Celebrating 40 years of Gatherings, Appalachian Trail hikers and dreamers return to Williamstown

Grady Short

On the cold, crisp morning of Oct. 8, I walked into Griffin Hall to take a class, coffee in hand and notebook at the ready. This routine was familiar, but the circumstances were not.

It was a Saturday, not a weekday. The students around me were not enrolled at the College — what they instead had in common was a desire to walk all 2,194 miles of the Appalachian Trail, which traces the length of its namesake mountain range from Georgia to Maine. Our teacher was Warren Doyle, the founder of the Appalachian Long Distance Hikers Association (ALDHA). He has hiked the entire trail 18 times — an informal but hard-to-dispute record. And rather than a course packet, our text was a one-page handout written by Doyle himself. Its contents were a mishmash of weighty aphorisms and practical tips. Examples included:

“Walking the entire Appalachian Trail is not ‘going on a hike,’ It is a challenging task — a journey with deeper ramifications. Are you willing to accept them and learn from them?”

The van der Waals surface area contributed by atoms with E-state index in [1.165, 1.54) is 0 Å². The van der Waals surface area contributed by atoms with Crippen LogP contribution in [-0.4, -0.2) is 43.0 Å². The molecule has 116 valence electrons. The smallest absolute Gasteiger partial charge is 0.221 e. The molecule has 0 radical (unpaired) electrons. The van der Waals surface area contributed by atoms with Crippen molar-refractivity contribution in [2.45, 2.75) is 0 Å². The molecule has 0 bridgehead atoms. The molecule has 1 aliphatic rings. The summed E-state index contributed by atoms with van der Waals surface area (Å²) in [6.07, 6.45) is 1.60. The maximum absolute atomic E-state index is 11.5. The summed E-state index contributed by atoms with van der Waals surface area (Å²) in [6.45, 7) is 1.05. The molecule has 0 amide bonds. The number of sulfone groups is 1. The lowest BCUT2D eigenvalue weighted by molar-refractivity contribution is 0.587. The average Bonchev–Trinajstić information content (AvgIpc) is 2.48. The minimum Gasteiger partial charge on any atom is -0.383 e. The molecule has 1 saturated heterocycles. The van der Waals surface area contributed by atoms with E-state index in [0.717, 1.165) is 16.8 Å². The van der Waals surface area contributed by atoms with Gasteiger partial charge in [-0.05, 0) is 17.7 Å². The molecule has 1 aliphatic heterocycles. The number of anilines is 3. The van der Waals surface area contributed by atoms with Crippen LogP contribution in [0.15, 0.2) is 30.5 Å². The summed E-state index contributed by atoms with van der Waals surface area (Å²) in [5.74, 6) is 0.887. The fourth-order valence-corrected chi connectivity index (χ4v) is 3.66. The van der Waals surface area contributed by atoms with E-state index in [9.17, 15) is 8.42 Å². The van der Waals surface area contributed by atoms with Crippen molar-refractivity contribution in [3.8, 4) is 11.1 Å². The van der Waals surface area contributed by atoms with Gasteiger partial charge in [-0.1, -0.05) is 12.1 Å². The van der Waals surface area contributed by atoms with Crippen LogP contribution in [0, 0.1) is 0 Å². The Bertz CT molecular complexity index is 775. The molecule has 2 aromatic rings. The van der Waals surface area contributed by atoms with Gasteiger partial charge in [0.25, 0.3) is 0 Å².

And, perhaps more intimidating:

“Yes, one can wear one T-shirt the entire journey; you don’t have to take any showers; you can survive on one hot meal a day; one does not need a roof and four walls around them at night; you don’t have to carry a canteen of water with you all the time; and, one can survive on generic macaroni and cheese dinners every evening along with peanut butter and jelly sandwiches for breakfast and lunch.”

As a student at the College, I was able to attend this workshop and other events at ALDHA’s annual Gathering for free. Each year, the all-volunteer organization hosts a convention where thru-hikers — those who undertake long-distance hikes like the Appalachian Trail — can socialize, swap stories, and provide each other with tips and resources. This year marked the 40th anniversary of the very first Gathering, which was held in 1982 in Pipestem, W.Va.

Because the location rotates annually between different points on the trail, the Gathering has returned to Williamstown every few years, starting in 2014.